REVIEW: League of Dragons by Naomi Novik
Napoleon’s invasion of Russia has been roundly thwarted. But even as Capt. William Laurence and the dragon Temeraire pursue the retreating enemy through an unforgiving winter, Napoleon is raising a new force, and he’ll soon have enough men and dragons to resume the offensive. While the emperor regroups, the allies have an opportunity to strike first and defeat him once and for all—if internal struggles and petty squabbles don’t tear them apart.
Aware of his weakened position, Napoleon has promised the dragons of every country—and the ferals, loyal only to themselves—vast new rights and powers if they fight under his banner. It is an offer eagerly embraced from Asia to Africa—and even by England, whose dragons have long rankled at their disrespectful treatment.
But Laurence and his faithful dragon soon discover that the wily Napoleon has one more gambit at the ready—one that that may win him the war, and the world.
Dear Ms. Novik,
I’ve been waiting – along with countless others – for this book, the last in the Temeraire series. When I got notification that I’d been approved for the netgalley arc, I did a happy dance. Yet at the same time, I was worried. Would I like it? Would it do justice to the series and characters? What if the finale to these (mostly) beloved books let me down? With fingers crossed, I plunged in.
The action begins during Napoleon’s retreat from Moscow during the brutal Russian winter. It’s a desperate flight, through hideous conditions as the Allies try to capture Napoleon before he can escape back to France, regroup and continue his dreams of European conquest. Needless to say, they fail and know they’re doomed to watch friends die and countries be destroyed. They also begin to realize that Napoleon’s grand plan might see them fighting the dragon populations of their own countries.
Having circled the globe and now approaching England from the East, a quick recap reminds us of what estranged Laurence from his family and caused him and Temeraire to be sent away. During a brief respite, Laurence and Temeraire are entangled in politics as they try to gain better conditions for the Russian dragons and attempt to learn the whereabouts of long ago captured Prussian dragons. Laurence and Hammond – still the weasely politician – are worried about gathering new allies and retaining the ones they have against Napoleon’s inevitable renewal of hostilities and furthering of his ambition.
Temeraire’s efforts bring the Allies an unexpected windfall but that comes with word that his implacable enemy – the death colored Celestial Lien – is seeking revenge on Temeraire which sends him and Laurence out in the face of overwhelming danger: from Russia to Prussia to France to England and back to the Continent for the finale. The action see-saws from bloody battles to the surreal black comedy of a duel which highlights Laurence’s unshakable sense of honor – which over the years we’ve seen get him into and out of trouble even as it has influenced Temeraire’s own behavior.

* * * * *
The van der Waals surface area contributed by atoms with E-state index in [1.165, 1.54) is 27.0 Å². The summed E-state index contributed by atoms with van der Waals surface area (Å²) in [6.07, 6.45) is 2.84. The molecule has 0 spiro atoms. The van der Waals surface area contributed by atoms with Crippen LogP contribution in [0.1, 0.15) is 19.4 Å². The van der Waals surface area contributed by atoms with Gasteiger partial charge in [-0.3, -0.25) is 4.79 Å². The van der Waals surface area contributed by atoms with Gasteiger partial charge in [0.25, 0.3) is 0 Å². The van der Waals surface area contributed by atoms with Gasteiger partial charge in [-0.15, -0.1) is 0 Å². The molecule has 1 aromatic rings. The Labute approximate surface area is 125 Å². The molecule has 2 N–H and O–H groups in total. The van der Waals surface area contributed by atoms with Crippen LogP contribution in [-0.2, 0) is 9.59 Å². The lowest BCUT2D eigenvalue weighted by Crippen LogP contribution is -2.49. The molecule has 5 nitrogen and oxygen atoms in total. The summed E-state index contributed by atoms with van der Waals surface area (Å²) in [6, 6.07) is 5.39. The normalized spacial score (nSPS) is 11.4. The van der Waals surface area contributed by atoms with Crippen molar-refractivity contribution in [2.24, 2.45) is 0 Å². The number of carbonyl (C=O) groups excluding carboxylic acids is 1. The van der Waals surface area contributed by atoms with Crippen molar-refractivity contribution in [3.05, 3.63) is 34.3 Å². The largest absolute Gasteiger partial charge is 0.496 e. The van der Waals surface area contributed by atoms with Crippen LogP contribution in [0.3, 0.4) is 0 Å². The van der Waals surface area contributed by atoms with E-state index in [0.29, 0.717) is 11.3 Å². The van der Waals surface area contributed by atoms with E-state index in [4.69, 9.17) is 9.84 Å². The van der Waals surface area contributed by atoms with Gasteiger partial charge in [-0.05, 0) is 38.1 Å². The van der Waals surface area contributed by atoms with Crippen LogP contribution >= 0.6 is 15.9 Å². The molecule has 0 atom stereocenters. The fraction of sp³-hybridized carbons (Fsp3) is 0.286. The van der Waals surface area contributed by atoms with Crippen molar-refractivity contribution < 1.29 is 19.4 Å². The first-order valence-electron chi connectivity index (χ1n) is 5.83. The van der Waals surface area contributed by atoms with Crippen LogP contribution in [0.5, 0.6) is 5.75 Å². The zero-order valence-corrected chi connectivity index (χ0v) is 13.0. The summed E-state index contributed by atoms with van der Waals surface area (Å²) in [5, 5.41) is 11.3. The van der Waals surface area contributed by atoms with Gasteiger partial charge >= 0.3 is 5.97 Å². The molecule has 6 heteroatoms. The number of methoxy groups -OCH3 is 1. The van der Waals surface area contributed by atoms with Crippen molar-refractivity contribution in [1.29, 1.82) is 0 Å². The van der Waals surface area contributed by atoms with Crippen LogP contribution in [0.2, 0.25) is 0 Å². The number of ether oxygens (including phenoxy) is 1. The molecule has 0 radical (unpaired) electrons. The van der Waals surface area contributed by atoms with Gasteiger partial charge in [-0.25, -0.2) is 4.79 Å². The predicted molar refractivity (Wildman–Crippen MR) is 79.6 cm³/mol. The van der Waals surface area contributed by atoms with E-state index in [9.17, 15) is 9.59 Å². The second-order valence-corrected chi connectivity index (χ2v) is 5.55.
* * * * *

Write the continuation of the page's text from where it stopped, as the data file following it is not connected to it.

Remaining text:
Iskierka can always be counted on to see the other side of the coin – she’s definitely a “glass half full” dragon and hell bent on getting that other half. When Temeraire is sulking in the depths of his gloom, she’s supremely confident, much to his annoyance. The interplay between these two is always funny. Napoleon is historically accurate but in this alternate reality of dragons, his visionary military genius turns to how best to use dragons not only in combat but also in trade. His visions are tempting to them and Temeraire has to use all his persuasion and debating skills to try and paint a true picture of what life under the Emperor’s Europe would actually mean for dragons. One of the nice bits of the book is seeing Temeraire’s leadership skills keep growing.
It’s also great to see past characters reappear, past events take on importance in this story, past alliances be revisited and Laurence’s honorable actions of the past be rewarded. Perscitia – now elected to Parliament – energetically debates with Temeraire again. The Tswanna who have little cause to trust European powers could tip the balance of the war. Laurence and Temeraire are still mistrusted and even despised by many in the Aerial Corps and who knows whom the feral dragons will cast their lot with. Then there’s a new character who is the despair of Whitehall and her parents with her modern views on eliminating all warfare. Laurence must use all his ingenuity to thwart the recalcitrant captains foisted on him by his own still pissed off Admiralty and he does so with the help of Rothchilds bank, the funds and shipping shares – really.
The end of the war and coming of peace are neatly done with all the blood, suffering and politicking of the real events. The alternate reality of the book is preserved with the Incan and Tswanna characters. I was slightly disappointed in one character who took less part and then departed in a fizzled out manner. There were also some potentially dramatic sections and scenes which had been set up only to have already taken place as the next chapter begins. Still there is peace at last, no major characters die, elements from the whole series are brought together, the dragons have made real gains in their fight for their rights and a potentially worth while future seems to be opening up for Temeraire. All in all, it’s a fitting and well done wrap up to a beloved series. B+